Microsoft’s Xbox division just reported $3.9 billion in revenue, its largest Q1 for its gaming arm…ever. And Bethesda’s Starfield deserves a lot of the credit.
The figure is such a surprise because it comes in the wake of an actual 7% decline in revenue for hardware, actual Xboxes, but that’s offset by a 13% increase in content and services. Previously, Xbox reported that Starfield marked the biggest launch for Bethesda ever, due to its inclusion in Game Pass. Now, Microsoft has said that the launch of Starfield led to the biggest single day of Game Pass sign-ups in the service’s history, which was of course its plan. It did not reveal any new Game Pass subscription totals, as it has not since January 2022 when that figure was 25 million.
Starfield’s success is meant to show how Microsoft can produce big, profitable hits despite the game in question being “free” via Game Pass. Starfield, by itself, generated non-Game Pass sales and more expensive editions tied to early access. A future DLC addition that you had to purchase above and beyond Game Pass. The Game Pass sign-ups themselves. At least some amount of hardware sales. Steam sales, not tied to Game Pass. It’s a wide net, and it would even wider if this was a game that also was selling microtransactions on top of it all, which it is not.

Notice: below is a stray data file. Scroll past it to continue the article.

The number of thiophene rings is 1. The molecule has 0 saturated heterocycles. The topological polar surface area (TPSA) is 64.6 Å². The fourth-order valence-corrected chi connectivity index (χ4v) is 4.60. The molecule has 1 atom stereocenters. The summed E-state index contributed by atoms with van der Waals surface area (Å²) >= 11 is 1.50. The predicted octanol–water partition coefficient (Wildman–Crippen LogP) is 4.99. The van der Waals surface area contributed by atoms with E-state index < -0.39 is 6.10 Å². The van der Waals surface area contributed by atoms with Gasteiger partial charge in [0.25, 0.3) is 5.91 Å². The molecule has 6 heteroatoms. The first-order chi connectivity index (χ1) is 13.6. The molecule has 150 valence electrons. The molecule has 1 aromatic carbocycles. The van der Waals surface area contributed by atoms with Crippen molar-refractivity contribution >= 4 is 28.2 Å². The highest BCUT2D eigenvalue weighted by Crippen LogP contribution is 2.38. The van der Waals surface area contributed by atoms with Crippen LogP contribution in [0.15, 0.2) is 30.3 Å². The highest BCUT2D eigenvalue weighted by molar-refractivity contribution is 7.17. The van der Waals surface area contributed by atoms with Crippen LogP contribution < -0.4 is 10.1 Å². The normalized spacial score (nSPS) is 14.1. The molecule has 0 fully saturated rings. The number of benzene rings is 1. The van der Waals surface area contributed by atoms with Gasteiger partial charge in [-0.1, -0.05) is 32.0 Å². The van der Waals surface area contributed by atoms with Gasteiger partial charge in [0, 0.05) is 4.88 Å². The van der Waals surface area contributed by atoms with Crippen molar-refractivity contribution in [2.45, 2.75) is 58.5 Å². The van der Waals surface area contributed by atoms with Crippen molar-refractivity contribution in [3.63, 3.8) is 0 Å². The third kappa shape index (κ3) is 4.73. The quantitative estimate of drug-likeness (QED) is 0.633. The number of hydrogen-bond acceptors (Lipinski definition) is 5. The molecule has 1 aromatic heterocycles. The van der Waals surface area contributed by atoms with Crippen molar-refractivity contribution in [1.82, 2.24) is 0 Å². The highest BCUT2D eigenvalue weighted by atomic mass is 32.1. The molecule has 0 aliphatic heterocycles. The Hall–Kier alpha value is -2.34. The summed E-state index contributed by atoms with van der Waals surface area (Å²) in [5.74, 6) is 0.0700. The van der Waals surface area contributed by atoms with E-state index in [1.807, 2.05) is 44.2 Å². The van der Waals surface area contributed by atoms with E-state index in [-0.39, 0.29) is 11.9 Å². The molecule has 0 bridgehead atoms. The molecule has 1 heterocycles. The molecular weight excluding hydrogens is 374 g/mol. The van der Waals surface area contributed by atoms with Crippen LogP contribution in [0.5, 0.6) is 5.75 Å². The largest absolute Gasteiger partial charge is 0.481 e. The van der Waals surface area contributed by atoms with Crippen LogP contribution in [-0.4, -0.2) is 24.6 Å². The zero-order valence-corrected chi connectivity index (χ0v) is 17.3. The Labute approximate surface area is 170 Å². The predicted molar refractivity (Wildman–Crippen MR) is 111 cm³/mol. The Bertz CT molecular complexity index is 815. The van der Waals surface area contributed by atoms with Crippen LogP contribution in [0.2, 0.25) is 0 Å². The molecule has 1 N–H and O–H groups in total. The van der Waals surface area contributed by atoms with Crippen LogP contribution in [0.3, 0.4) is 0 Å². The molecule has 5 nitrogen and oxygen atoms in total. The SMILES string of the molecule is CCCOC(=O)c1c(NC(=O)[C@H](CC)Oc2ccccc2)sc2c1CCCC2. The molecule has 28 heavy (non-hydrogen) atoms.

There is a very social media-centric view that Starfield was somehow a miss because it scored lower than past Bethesda mainline games and will not win GOTY like past entries (it may not even be nominated in many circles). But the game has shown impressive playercount numbers, not just at launch, but almost two months later, where it remains a top game on Xbox among a sea of popular multiplayer titles, and on Steam, where it still peaks at 60,000 concurrent players daily. This is a single player game, without ongoing content, without an expansion yet, without official mod support, available on a platform where you can also just as easily get it through PC Game Pass. That’s…impressive.
The question now is, can Xbox do this again? Starfield is a huge success, but it is also likely to be one of the biggest exclusive IP launches of the entire console generation. Yes, Microsoft has a number of other big games in the works, Fable, Perfect Dark, Avowed, a new Gears game, Hellblade and so on, but none of them are likely to be “Starfield” big. Not until Elder Scrolls VI, most likely, which is at least five years away at this point.
But this is likely to at least happen twice thanks to one other game, Call of Duty. It is easy to imagine that the first time Call of Duty launches on Xbox Game Pass, that will be another sea change moment, as suddenly players can get the best-selling game of the year, ever year, on Game Pass for “free.” Even if it remains multiplatform, that’s still going to be a massive draw to the ecosystem. That will be next year, not this year, where Modern Warfare 3 is launching normally, with the acquisition only having just finished in the last few weeks.
Microsoft continues to be very cagy about actual Game Pass numbers for unknown reasons, but the revenue figures speak for themselves, and after dozens and dozens of billions of dollars spent on acquisitions, yeah, it’s starting to pay off.
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